In the early years of energy deregulation it made a lot of sense to go to market for a single contract covering all sites. It maximised buyer leverage and provided scale to retailers who could spread their fixed costs over lots of demand. It also made administrative sense to deal with one or two retailers, when the (seemingly) inevitable billing problems arose. On the downside, buying at a single point in time exposed buyers to the rises and falls of volatile energy prices - risking being locked in at a high price for up to 3 years.
A number of factors have since changed, requiring a fundamental rethink in sourcing strategy.
Roll out of smart meters
The market has progressively opened up to interval metering - which records energy demand in every half hour. This enables retailers to make custom-priced offers. By contrast, for buyers using the old accumulation meters (typically measuring three months consumption) their electricity is priced at the average shape of the general population - which by chance may be advantageous or a serious extra cost.
Smart meters enable retailers to separate out or unbundle their energy charges from "poles and wires" charges, thereby eliminating an unnecessary premium for network pricing risk - cheaper for the buyer.
Proliferation of new retailers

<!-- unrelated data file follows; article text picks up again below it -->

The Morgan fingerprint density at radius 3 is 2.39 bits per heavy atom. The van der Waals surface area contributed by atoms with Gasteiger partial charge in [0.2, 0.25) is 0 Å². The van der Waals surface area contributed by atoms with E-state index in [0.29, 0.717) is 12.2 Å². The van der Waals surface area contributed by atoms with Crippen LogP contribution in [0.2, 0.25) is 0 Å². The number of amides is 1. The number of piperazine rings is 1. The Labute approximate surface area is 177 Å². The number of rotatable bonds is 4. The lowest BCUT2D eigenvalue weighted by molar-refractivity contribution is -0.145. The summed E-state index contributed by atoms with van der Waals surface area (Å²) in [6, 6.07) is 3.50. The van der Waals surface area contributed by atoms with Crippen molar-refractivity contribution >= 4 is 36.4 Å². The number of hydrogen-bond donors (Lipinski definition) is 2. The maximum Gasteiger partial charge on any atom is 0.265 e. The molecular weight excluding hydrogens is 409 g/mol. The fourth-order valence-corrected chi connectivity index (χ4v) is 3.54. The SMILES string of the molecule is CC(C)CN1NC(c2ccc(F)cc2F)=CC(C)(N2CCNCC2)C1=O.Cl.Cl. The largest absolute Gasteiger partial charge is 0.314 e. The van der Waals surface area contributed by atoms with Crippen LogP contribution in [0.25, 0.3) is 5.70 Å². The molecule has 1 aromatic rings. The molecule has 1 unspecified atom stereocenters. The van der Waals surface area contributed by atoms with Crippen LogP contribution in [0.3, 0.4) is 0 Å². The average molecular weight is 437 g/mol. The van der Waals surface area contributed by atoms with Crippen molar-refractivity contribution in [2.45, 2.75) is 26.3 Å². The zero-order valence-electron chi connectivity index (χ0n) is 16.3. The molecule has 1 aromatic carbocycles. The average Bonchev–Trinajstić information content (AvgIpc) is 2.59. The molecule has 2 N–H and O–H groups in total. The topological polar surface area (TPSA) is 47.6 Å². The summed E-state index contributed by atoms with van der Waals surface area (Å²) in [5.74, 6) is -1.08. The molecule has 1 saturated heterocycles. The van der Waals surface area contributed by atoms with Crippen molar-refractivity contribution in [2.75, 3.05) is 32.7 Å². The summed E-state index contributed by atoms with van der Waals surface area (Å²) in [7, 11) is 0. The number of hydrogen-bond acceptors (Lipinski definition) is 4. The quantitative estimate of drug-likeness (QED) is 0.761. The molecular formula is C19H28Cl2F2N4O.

Whilst the state-wise privatisation has led to the "big 3" of Origin, AGL and EnergyAustralia - vertically integrated players with generation assets to back their energy price risk - there has also been a proliferation of new entrant retailers - some now with substantial customer bases of 400,000 or more. These retailers have carved out specialist niches - based on customer segments (e.g. Commercial and Industrial focus), channel strategies (e.g. web-based) or product differentiation (e.g. energy and communications). They do not necessarily span a customer's whole portfolio, but can handle a specific part of it (state-based, size and shape-based, unmetered supplies) extremely efficiently.
The digital age has revolutionised many industries and the electricity industry is not immune. Meter data is the single most valuable asset in a buyer's toolkit and digital technologies have evolved to access, validate, slice and dice data into a form that is useful for buying and ongoing management.
At the same time the digital revolution has changed the dynamics of dealing with multiple suppliers - common data formats and processing algorithms enable category managers to effectively handle half a dozen retailers compared to one or two traditionally.
How can buyers take advantage?
By slicing up the portfolio and staggering the "go-to-market" electricity buyers can subject their supply to continuous market testing. By opening up their portfolios to multiple retailers, the market will determine t he most efficient total cost solution, whether that is a contract with single retailer, or in the extreme, a retailer for every site. A common enterprise platform enables the ongoing administration of supply contracts and the use of data for energy and greenhouse gas management.